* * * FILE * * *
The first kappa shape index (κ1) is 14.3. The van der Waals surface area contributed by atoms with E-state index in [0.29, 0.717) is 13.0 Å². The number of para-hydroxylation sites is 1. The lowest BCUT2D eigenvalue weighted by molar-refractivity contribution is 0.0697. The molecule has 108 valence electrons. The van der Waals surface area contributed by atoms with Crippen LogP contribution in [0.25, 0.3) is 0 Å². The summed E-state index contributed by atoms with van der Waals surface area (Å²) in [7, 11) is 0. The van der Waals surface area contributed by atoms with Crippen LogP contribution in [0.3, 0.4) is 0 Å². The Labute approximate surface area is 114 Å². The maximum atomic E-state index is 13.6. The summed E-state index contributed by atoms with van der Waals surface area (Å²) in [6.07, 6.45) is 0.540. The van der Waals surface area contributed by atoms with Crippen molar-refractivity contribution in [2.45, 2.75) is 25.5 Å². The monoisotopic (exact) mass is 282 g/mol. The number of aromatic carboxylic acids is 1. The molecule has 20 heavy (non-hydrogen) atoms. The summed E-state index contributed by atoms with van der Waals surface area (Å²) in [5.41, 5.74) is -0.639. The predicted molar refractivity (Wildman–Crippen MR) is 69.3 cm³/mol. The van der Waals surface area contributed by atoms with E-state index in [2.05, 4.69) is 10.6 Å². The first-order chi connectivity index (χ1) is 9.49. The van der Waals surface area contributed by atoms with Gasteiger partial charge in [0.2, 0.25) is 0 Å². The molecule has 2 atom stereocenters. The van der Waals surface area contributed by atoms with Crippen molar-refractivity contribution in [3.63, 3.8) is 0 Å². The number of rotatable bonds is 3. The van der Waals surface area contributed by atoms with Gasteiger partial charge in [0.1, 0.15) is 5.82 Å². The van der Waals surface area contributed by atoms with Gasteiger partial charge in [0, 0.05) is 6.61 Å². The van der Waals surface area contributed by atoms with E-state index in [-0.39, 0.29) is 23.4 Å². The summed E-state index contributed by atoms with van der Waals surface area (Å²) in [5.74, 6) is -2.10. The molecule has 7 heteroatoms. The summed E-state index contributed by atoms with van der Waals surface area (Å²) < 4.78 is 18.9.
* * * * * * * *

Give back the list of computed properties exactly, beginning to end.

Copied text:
The first kappa shape index (κ1) is 14.3. The van der Waals surface area contributed by atoms with E-state index in [0.29, 0.717) is 13.0 Å². The number of para-hydroxylation sites is 1. The lowest BCUT2D eigenvalue weighted by molar-refractivity contribution is 0.0697. The molecule has 108 valence electrons. The van der Waals surface area contributed by atoms with Crippen LogP contribution in [0.25, 0.3) is 0 Å². The summed E-state index contributed by atoms with van der Waals surface area (Å²) in [7, 11) is 0. The van der Waals surface area contributed by atoms with Crippen LogP contribution in [0.3, 0.4) is 0 Å². The Labute approximate surface area is 114 Å². The maximum atomic E-state index is 13.6. The summed E-state index contributed by atoms with van der Waals surface area (Å²) in [6.07, 6.45) is 0.540. The van der Waals surface area contributed by atoms with Crippen molar-refractivity contribution in [2.45, 2.75) is 25.5 Å². The monoisotopic (exact) mass is 282 g/mol. The number of aromatic carboxylic acids is 1. The molecule has 20 heavy (non-hydrogen) atoms. The summed E-state index contributed by atoms with van der Waals surface area (Å²) in [5.41, 5.74) is -0.639. The predicted molar refractivity (Wildman–Crippen MR) is 69.3 cm³/mol. The van der Waals surface area contributed by atoms with E-state index in [2.05, 4.69) is 10.6 Å². The first-order chi connectivity index (χ1) is 9.49. The van der Waals surface area contributed by atoms with Gasteiger partial charge in [0.2, 0.25) is 0 Å². The molecule has 2 atom stereocenters. The van der Waals surface area contributed by atoms with Crippen molar-refractivity contribution in [3.63, 3.8) is 0 Å². The number of rotatable bonds is 3. The van der Waals surface area contributed by atoms with Gasteiger partial charge in [0.1, 0.15) is 5.82 Å². The van der Waals surface area contributed by atoms with Gasteiger partial charge in [0, 0.05) is 6.61 Å². The van der Waals surface area contributed by atoms with E-state index in [-0.39, 0.29) is 23.4 Å². The summed E-state index contributed by atoms with van der Waals surface area (Å²) in [5.74, 6) is -2.10. The molecule has 7 heteroatoms. The summed E-state index contributed by atoms with van der Waals surface area (Å²) < 4.78 is 18.9.